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Why does the arrow (->) operator in C exist?

Why does C have both . and -> for addressing struct members?

Is it possible to have such modified language syntax, where we can take p as a pointer to struct and get a struct member's value just as p.value?

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marked as duplicate by caf, therefromhere, Pfitz, WhozCraig, Prasoon Saurav Dec 6 '12 at 7:15

This question has been asked before and already has an answer. If those answers do not fully address your question, please ask a new question.

The -> is used to dereference pointers. – jweyrich Dec 6 '12 at 4:48
ptr->member is equiv to (*ptr).member, if that helps at all, and to answer your ending-question, No. – WhozCraig Dec 6 '12 at 4:57
See also… (for C++, but the answer is the same) – therefromhere Dec 6 '12 at 5:00
OK, so -> is seems a kind of syntax sugar, but why it's still impossible to apply dot to pointer on a syntax level? – Dennis Yurichev Dec 6 '12 at 5:05
it happens to be a hot topic of last week.… – kennyzx Dec 6 '12 at 5:18

4 Answers 4

You can think of p->m as shorthand for (*p).m

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From the C99 Spec.

The first operand of the . operator shall have a qualified or unqualified structure or union type, and the second operand shall name a member of that type.

The first operand of the -> operator shall have type pointer to qualified or unqualified structure or pointer to qualified or unqualified union, and the second operand shall name a member of the type pointed to.

My guess is, for identification purpose they used two operators for member access. i.e for pointer type struct variable is -> and . for ordinary struct variable.

For example:

struct sample E, *E1;

the expression (&E)->MOS is the same as E.MOS and
(*E1).MOS is the same as E1->MOS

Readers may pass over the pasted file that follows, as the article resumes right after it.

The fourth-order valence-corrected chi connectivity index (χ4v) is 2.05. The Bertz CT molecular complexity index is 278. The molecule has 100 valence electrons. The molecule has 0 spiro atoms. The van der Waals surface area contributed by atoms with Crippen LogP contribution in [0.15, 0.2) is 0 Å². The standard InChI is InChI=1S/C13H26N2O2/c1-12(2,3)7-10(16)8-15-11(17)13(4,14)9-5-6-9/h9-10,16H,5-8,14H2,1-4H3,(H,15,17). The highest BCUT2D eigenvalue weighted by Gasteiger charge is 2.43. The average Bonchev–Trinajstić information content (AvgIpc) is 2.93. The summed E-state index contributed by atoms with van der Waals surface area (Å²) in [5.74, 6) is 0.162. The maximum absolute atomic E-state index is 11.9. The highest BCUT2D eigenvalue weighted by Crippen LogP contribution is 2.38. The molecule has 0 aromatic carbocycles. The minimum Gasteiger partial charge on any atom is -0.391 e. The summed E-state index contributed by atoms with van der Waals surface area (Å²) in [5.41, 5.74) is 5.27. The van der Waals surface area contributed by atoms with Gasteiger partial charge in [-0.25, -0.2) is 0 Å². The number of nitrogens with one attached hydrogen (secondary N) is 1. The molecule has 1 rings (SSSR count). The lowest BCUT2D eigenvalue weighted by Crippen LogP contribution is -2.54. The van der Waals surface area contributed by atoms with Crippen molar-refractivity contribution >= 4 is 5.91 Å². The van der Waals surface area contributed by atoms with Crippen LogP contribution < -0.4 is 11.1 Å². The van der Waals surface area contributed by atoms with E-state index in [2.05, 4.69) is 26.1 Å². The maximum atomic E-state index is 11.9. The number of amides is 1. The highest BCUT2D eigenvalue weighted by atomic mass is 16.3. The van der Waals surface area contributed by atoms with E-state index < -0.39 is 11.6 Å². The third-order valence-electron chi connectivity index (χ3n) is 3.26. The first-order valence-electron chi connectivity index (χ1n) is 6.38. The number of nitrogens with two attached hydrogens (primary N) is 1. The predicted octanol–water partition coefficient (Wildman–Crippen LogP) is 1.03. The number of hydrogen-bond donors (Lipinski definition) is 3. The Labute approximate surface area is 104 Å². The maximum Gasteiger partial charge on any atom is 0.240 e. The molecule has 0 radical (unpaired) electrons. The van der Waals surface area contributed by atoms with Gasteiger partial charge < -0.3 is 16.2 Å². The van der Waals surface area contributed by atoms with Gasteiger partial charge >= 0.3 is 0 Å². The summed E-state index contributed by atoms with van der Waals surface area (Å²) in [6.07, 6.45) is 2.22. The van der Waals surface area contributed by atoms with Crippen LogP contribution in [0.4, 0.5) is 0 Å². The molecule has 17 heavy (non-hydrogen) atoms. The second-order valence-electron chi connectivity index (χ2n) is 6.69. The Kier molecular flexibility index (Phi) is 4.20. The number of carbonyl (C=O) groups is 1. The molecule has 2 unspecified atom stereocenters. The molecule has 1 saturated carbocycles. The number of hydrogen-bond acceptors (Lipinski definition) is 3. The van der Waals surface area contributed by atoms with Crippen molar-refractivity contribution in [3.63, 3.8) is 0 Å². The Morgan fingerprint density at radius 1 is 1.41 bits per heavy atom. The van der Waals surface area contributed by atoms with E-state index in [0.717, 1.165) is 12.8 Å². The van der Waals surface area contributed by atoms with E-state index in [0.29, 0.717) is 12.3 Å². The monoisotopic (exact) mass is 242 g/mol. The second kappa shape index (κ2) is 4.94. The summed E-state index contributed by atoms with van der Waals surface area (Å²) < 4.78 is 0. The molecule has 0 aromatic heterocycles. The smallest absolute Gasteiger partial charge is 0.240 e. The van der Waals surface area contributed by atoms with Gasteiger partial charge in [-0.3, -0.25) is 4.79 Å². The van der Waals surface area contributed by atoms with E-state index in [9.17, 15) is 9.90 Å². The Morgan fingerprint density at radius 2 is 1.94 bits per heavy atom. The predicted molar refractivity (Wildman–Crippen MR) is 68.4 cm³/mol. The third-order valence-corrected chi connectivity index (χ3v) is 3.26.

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Is it possible? Yes. The syntax is as follows:


The parentheses are required because the structure member operator . has higher precedence than the indirection operator *. But after using that a few times you will agree that the following is easier to use:


Why does C have both? Pointers to structures are so often used in C that a special operator was created, called the structure pointer operator ->. It's job is to more clearly and conveniently express pointers to structures.

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. is for struct variable, and -> is for pointer. If p is a pointer, you can do p->value or (*p).value, they are same.

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OK, but what's wrong to have p.value in language syntax? – Dennis Yurichev Dec 6 '12 at 4:49
p.value only works when p is a struct variable. Compiler will check what p is. If p is a pointer, and you use p->value, then compile will give you error. – TieDad Dec 6 '12 at 4:50
it's not a must that . should be used for "struct variable", there's unions. – user9000 Dec 6 '12 at 4:56
Sure, union also use ".". – TieDad Dec 6 '12 at 4:57

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